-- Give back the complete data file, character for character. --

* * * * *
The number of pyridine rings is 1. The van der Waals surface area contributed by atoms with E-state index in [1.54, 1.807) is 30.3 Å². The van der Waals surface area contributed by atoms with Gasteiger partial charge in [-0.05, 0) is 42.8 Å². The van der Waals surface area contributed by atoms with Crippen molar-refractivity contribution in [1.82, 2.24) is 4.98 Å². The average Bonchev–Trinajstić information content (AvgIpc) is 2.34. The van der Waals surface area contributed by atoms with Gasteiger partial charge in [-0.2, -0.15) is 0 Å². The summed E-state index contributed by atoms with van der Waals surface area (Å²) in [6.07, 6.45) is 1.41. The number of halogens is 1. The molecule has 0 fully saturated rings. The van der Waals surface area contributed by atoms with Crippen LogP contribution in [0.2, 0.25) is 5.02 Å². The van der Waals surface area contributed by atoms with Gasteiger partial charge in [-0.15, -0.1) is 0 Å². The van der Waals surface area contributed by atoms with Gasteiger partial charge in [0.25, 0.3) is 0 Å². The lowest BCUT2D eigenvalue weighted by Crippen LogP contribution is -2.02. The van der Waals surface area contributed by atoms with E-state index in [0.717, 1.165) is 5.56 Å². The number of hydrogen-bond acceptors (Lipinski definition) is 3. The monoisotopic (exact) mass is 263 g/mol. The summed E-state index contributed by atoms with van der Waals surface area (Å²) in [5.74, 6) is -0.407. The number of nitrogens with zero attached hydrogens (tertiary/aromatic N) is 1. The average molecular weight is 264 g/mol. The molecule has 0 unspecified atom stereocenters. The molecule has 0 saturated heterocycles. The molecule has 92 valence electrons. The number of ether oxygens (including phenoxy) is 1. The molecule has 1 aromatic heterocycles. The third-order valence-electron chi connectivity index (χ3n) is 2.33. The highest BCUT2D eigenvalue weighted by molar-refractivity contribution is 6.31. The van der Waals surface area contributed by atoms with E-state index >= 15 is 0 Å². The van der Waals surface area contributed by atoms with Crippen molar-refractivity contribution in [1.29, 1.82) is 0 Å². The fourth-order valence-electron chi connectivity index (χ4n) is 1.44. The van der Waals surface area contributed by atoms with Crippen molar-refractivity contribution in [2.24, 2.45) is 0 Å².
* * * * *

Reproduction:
The number of pyridine rings is 1. The van der Waals surface area contributed by atoms with E-state index in [1.54, 1.807) is 30.3 Å². The van der Waals surface area contributed by atoms with Gasteiger partial charge in [-0.05, 0) is 42.8 Å². The van der Waals surface area contributed by atoms with Crippen molar-refractivity contribution in [1.82, 2.24) is 4.98 Å². The average Bonchev–Trinajstić information content (AvgIpc) is 2.34. The van der Waals surface area contributed by atoms with Gasteiger partial charge in [-0.2, -0.15) is 0 Å². The summed E-state index contributed by atoms with van der Waals surface area (Å²) in [6.07, 6.45) is 1.41. The number of halogens is 1. The molecule has 0 fully saturated rings. The van der Waals surface area contributed by atoms with Crippen LogP contribution in [0.2, 0.25) is 5.02 Å². The van der Waals surface area contributed by atoms with Gasteiger partial charge in [-0.15, -0.1) is 0 Å². The van der Waals surface area contributed by atoms with Gasteiger partial charge in [0.25, 0.3) is 0 Å². The lowest BCUT2D eigenvalue weighted by Crippen LogP contribution is -2.02. The van der Waals surface area contributed by atoms with E-state index in [0.717, 1.165) is 5.56 Å². The number of hydrogen-bond acceptors (Lipinski definition) is 3. The monoisotopic (exact) mass is 263 g/mol. The summed E-state index contributed by atoms with van der Waals surface area (Å²) in [5.74, 6) is -0.407. The number of nitrogens with zero attached hydrogens (tertiary/aromatic N) is 1. The average molecular weight is 264 g/mol. The molecule has 0 unspecified atom stereocenters. The molecule has 0 saturated heterocycles. The molecule has 92 valence electrons. The number of ether oxygens (including phenoxy) is 1. The molecule has 1 aromatic heterocycles. The third-order valence-electron chi connectivity index (χ3n) is 2.33. The highest BCUT2D eigenvalue weighted by molar-refractivity contribution is 6.31. The van der Waals surface area contributed by atoms with E-state index >= 15 is 0 Å². The van der Waals surface area contributed by atoms with Crippen molar-refractivity contribution in [1.29, 1.82) is 0 Å². The fourth-order valence-electron chi connectivity index (χ4n) is 1.44. The van der Waals surface area contributed by atoms with Crippen molar-refractivity contribution in [2.24, 2.45) is 0 Å².